For once, the Cauvery Monitoring Committee (CMC) that was tasked to find a water sharing formula to save the standing crop in Tamil Nadu and Karnataka to ensure food security, did not try to beat about the bush. It was forced to take the call by a firm Supreme Court, which wanted it to meet on December 7 and announce its decision on the same day. At the end of the day, the CMC directed Karnataka to release 12 tmcft water to Tamil Nadu for December. To the surprise of many, it also decided that the final award of the Cauvery Water Dispute Tribunal (CWDT) would be notified by this month-end.
A close look at the CMC’s report, a copy of which is with Express, reveals the true extent to which the monsoons had failed the river, jeopardising agriculture. Taking both monsoons into consideration for the period between June 1 to November 30, Karnataka recorded deficit rainfall of 22 per cent. The corresponding figure for TN in the same period was 12 per cent.
However, according to officials at the Meteorological Department, Tamil Nadu receives very little precipitation from the Southwest monsoon and the extent of the pressure of this deficit could be much higher than what the numbers suggest.
Deficit rainfall had a direct impact on water storage. Karnataka had a deficit inflow of 40.4 per cent between June 1 and November 30 this year with the reservoirs receiving just about 180 tmcft compared to the normal 301 tmcft flow. Former high ranking officials said this was among the lowest figures in recent years. As a result, Karnataka’s storage level stands at 36.30 tmcft against the 10 year average of 53.70 in its four reservoirs, while Tamil Nadu has 17.04 tmcft against a 10 year average of 59.30.
The CMC conducted the proceedings strictly under the ambit of the Cauvery Water Dispute Tribunal’s (CWDT) interim award, according to which Tamil Nadu was to receive 10.37 tmcft in December. However, given the interim award recommendations that distress had to be shared on a pro rata basis between the states, the actual figure for Tamil Nadu worked out to 6.2 tmcft.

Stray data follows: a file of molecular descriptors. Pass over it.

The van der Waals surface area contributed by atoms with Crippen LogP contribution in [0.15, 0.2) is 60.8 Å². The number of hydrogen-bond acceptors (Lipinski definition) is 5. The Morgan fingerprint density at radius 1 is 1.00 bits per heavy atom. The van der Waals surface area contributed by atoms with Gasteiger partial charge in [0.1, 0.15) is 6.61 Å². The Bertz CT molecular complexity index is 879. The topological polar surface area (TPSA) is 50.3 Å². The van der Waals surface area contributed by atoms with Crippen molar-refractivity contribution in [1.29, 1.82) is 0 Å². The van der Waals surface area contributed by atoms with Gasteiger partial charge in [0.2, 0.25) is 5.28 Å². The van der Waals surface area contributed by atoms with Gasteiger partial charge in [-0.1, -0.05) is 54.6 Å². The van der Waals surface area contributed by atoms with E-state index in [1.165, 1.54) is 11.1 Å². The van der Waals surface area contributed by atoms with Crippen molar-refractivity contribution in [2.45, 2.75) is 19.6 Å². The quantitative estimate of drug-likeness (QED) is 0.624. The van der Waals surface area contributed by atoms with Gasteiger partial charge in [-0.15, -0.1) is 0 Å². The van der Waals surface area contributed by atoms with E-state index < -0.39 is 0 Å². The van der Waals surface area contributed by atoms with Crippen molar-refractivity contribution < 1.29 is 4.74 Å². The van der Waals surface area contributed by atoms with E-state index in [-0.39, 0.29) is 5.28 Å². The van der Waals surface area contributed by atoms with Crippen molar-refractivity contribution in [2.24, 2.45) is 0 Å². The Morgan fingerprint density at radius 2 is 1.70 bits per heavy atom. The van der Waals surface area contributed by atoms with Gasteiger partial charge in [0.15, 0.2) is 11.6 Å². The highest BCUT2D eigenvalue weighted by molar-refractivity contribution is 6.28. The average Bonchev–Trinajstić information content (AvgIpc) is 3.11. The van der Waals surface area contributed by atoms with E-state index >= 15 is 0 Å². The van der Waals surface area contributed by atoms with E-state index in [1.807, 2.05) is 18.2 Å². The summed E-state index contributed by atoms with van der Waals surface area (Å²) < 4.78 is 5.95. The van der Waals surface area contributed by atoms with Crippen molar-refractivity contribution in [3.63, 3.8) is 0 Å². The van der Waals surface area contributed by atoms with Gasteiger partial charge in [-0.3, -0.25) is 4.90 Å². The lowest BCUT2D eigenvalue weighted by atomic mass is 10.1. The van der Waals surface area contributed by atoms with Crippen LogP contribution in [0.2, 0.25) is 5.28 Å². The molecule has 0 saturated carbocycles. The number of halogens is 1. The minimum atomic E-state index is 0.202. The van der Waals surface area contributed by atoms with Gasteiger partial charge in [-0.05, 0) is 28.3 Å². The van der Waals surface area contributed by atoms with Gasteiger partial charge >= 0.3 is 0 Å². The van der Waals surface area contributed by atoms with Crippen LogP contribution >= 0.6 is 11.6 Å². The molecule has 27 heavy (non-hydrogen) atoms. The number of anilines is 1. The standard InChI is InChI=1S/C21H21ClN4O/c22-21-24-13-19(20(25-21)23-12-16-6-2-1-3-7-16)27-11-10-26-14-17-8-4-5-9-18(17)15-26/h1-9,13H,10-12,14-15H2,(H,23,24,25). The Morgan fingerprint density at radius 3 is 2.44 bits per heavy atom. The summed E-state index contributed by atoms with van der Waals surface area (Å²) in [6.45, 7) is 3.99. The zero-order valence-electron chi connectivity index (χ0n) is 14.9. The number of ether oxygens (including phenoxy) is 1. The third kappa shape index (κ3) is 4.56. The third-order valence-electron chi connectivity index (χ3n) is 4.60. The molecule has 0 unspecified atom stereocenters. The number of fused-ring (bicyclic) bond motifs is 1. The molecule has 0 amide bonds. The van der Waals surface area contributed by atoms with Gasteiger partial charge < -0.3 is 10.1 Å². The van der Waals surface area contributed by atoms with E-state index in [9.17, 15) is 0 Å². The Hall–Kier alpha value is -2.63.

But, the CMC had to factor in deficient water releases in the preceding four months, which led to the failure of the Kuruvai crop in Tamil Nadu. That was how it arrived at the 12 tmcft figure, even though this “would not be enough to save all the standing crop.”
Tamil Nadu’s officials emphasized the need for 85 tmcft water till February for farming, excluding 4 tmcft for drinking water. In contrast, the State could muster just about 29 tmcft during the period given the current storage levels. Karnataka pegged its own requirement till February at 70.8 tmcft.
The CMC estimated that over the next six months, Tamil Nadu would face a shortage of about 59.5 tmcft while Karnataka would face a shortage of 34.8. Its current order, which was clearly a balancing act, will leave both states with an average shortfall of 47 tmcft.
But the most important point raised in the whole of the proceedings was how agriculture itself was being practiced in the states. The CMC noted that while 50 per cent of drinking water needs and five per cent of irrigation was met with ground water sources in Tamil Nadu, the corresponding figures were “negligible” in Karnataka. “There is ample scope for increase (groundwater exploitation) to overcome shortages,” it was observed.